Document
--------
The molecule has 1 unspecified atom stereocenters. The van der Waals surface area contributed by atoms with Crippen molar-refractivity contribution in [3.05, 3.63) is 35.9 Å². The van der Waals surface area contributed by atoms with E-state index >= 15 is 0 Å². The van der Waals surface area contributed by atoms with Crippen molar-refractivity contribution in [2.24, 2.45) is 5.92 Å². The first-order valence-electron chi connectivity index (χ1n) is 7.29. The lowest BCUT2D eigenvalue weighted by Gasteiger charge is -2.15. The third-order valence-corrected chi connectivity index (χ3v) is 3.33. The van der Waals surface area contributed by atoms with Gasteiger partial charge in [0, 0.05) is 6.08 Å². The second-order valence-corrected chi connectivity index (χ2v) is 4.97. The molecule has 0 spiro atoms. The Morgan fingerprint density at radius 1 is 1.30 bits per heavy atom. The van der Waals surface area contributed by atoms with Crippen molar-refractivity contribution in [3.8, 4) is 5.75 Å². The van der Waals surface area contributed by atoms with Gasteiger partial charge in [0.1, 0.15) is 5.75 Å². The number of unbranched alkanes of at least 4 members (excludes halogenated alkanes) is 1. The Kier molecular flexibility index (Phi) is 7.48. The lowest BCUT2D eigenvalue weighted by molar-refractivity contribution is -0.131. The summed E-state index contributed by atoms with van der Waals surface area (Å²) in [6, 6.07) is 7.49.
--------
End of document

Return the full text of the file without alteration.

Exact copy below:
The molecule has 1 unspecified atom stereocenters. The van der Waals surface area contributed by atoms with Crippen molar-refractivity contribution in [3.05, 3.63) is 35.9 Å². The van der Waals surface area contributed by atoms with E-state index >= 15 is 0 Å². The van der Waals surface area contributed by atoms with Crippen molar-refractivity contribution in [2.24, 2.45) is 5.92 Å². The first-order valence-electron chi connectivity index (χ1n) is 7.29. The lowest BCUT2D eigenvalue weighted by Gasteiger charge is -2.15. The third-order valence-corrected chi connectivity index (χ3v) is 3.33. The van der Waals surface area contributed by atoms with Gasteiger partial charge in [0, 0.05) is 6.08 Å². The second-order valence-corrected chi connectivity index (χ2v) is 4.97. The molecule has 0 spiro atoms. The Morgan fingerprint density at radius 1 is 1.30 bits per heavy atom. The van der Waals surface area contributed by atoms with Crippen molar-refractivity contribution in [3.8, 4) is 5.75 Å². The van der Waals surface area contributed by atoms with Gasteiger partial charge in [0.1, 0.15) is 5.75 Å². The number of unbranched alkanes of at least 4 members (excludes halogenated alkanes) is 1. The Kier molecular flexibility index (Phi) is 7.48. The lowest BCUT2D eigenvalue weighted by molar-refractivity contribution is -0.131. The summed E-state index contributed by atoms with van der Waals surface area (Å²) in [6, 6.07) is 7.49.